IF YOUR house was built between the 1840s and 1940s, the chances are, it was built with cement made at the Cement Mills at Dodnor.

Long since gone, all that remains today are the remnants of some kilns alongside the Newport to Cowes cycle track.

Traffic to the mill had to cross the Cowes to Newport railway line ­— something that was always bound to end in tears, as it did in 1909 when young Harry Blow tried to cross with an empty horse and cart.

He said afterwards that he definitely looked up and down the line to make sure there wasn’t a train coming.

Well, maybe he did, and maybe he didn’t, but the end result was that while he was half way across, the train from Cowes came hurtling toward him.

Harry jumped clear but the horse stood frozen, thinking what a nice day it had been so far.

The engine ploughed through the cart, smashing it to smithereens, but miraculously the horse was left unscathed, with the remains of the shafts hanging from its halter.

If Harry didn’t need counselling afterwards, the horse probably did.

In 1924, the same thing happened again, this time with a lorry load of cement.

Caught in the same dilemma, driver Charlie Maxwell also took a flying leap, leaving the lorry straddling the rails.

The train driver did his best to stop but it was a lost cause and he ploughed into the lorry, completely wrecking it.

The collision created a mushroom cloud of dust and the engine, carriages, and passengers turned white.

As the County Press put it, “they presented a novel appearance on the train’s arrival at Newport.”

A word here about cement making.

It was a filthy process, sending dust and smoke into the air for miles, even reaching Osborne House, leading the Queen to complain about it.

Those who want to know the full ins and outs should head for Alan Dinnis’s excellent book West Medina Cement Mill.

Suffice to say, cement is made by heating a mixture of clay and chalk, adding water to the end result, drying it and then pulverising it into a fine powder.

Everything was sourced locally, the clay came from pits on site and the chalk came from Shide Quarry, today the Nature Reserve, which was served by a branch line from nearby Shide Station.

In August, 1937, the Southern Railway Magazine waxed lyrical about the line.

It said: “If a prize were presented for the neatest train on the Southern Railway, it would be won by the Isle of Wight cement train.

“With its little green ‘Terrier’ locomotive and string of yellow and blue trucks, this train is the most pleasing sight in the Island, for like all Island engines, the ‘Terrier’ is spotlessly clean, and the wagons no less so, their contents of chalk, seen in the midday sun, are as white as a newly washed sheet.

“This little train confines itself to the two miles between the pits at Shide and the mills on the Medina river.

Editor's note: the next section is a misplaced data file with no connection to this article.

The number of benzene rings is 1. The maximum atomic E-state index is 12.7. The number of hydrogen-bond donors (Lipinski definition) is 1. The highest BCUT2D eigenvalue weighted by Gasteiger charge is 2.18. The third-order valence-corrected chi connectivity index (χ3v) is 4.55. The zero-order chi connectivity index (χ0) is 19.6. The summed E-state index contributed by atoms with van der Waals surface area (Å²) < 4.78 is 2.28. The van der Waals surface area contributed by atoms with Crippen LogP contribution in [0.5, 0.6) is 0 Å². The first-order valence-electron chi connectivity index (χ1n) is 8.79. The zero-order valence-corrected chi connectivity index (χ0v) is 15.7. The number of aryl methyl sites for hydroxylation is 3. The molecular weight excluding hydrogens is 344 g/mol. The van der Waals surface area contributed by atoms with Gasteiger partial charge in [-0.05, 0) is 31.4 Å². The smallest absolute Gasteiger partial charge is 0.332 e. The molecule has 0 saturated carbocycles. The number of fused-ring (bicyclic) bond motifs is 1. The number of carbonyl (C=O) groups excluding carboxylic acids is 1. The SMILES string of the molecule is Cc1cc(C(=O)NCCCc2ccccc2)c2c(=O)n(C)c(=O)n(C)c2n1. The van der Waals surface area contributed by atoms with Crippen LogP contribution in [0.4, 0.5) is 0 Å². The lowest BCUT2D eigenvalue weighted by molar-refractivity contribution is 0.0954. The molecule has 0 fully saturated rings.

“The mill consumes 50,000 tons of chalk each month, conveyed in some 6,000 wagon loads, working three trips each day.”

The mill closed in 1944 and the site became a distribution centre for the Blue Circle cement company well into the 2000s.

The County Press report of the closure shed a little historical light on the mills.

“Known as Black Mills, the cement works are believed to have originally been corn mills.

“The name ‘Black Mills’ is believed to have arisen from the fact that the buildings were once used as a barracks for black troops.

“Cement making was started there around 100 years ago.

“For a long period the business was owned by the Francis family.

“The business was acquired by the Associated Portland Cement Company about 40 years ago.

Mr J R Wise, of Hunnyhill, writing to the County Press in 1918, said: “There is a 93-year-old man in the Workhouse who often calls at my stores.

“When he was in last week he told me he could remember when black soldiers were quartered at the Cement Works.

“It appears they were in bad health and were placed there to recuperate.

“The ship which brought them in was lying at Cowes.”

There was talk of re-opening the mills in 1946 but it came to nothing.

At a Chamber of Commerce meeting that year, Sir Vere Hobart said: “It was a monstrous thing that one of the major industries of the area should be closed.

“At one time the mills employed 100 men, many of whom, now returning from the war, were without employment.”

The mill remained closed.

Finally, a word about the colour photograph accompanying this article.

It has not been ‘colourised’.

It is a genuine colour photo dating from the 1930s or ‘40s, and is part of a collection of nearly 100 rare colour photographs of the Island by local photographer C A White of Medina Avenue, Newport.

They were taken on ‘Dufaycolor’ film ­— an early colour film first introduced in 1935.

If any reader has any information regarding C A White, I would love to hear it.